The Financial Services Authority Board has approved proposals that will significantly reduce the risk that some endowment policyholders who were mis-sold policies might have missed the opportunity to complain because they did not realise they had a claim and failed to act in time.
The Financial Ombudsman Service is not normally able to consider complaints that are referred to it more than three years after a complainant who was mis-sold first became aware that they had suffered a loss (the so-called “time bar” rule). For endowments, this could be considered to be the date on which the policyholder had received his or her first reprojection letter from the policy provider. Some policyholders had received their first letters in early 2000, meaning that the time bar could take effect for them early next year.
The FSA has been in discussions with insurers during the year and has proposed rule changes to clarify the position for consumers. The changes mean that a red (and not an amber or green) reprojection letter is to be regarded as notice of the potential for loss needed for time to start running; and customers will not be held “out of time” until six months after a second red letter is sent, if this gives the consumer more than three years after the first, to avoid the risk that a single red letter could cause someone to be held out of time.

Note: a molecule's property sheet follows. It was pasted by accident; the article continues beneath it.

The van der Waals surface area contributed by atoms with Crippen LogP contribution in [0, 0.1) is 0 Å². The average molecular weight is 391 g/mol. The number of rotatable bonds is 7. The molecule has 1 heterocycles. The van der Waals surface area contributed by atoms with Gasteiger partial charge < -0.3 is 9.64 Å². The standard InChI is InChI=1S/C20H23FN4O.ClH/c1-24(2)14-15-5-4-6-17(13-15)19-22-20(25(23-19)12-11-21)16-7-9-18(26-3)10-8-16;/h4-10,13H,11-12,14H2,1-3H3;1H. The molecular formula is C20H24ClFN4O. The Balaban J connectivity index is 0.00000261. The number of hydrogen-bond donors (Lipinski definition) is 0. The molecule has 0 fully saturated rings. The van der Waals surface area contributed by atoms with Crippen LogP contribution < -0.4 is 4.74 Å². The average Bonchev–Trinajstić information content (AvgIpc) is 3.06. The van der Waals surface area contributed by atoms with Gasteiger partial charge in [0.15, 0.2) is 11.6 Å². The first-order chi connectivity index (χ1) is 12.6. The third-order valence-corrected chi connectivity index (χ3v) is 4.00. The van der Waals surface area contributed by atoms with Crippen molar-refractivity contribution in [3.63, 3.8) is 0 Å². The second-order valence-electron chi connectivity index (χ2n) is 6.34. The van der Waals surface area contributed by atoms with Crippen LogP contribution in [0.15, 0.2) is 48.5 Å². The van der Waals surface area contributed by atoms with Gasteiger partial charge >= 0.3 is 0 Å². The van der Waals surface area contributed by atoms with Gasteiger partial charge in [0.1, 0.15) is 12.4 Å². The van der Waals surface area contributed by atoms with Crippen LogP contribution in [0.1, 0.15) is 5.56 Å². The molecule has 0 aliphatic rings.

John Tiner, FSA managing director, says: “We have acted here on behalf of policyholders, without causing unjustified alarm or panicking consumers. These proposals will clarify the position for those that might have been affected and ensure that policyholders with complaints have enough time to pursue them.”
At this stage, the FSA sees no need to make other changes, e.g. to extend the three-year period, but will keep this under review.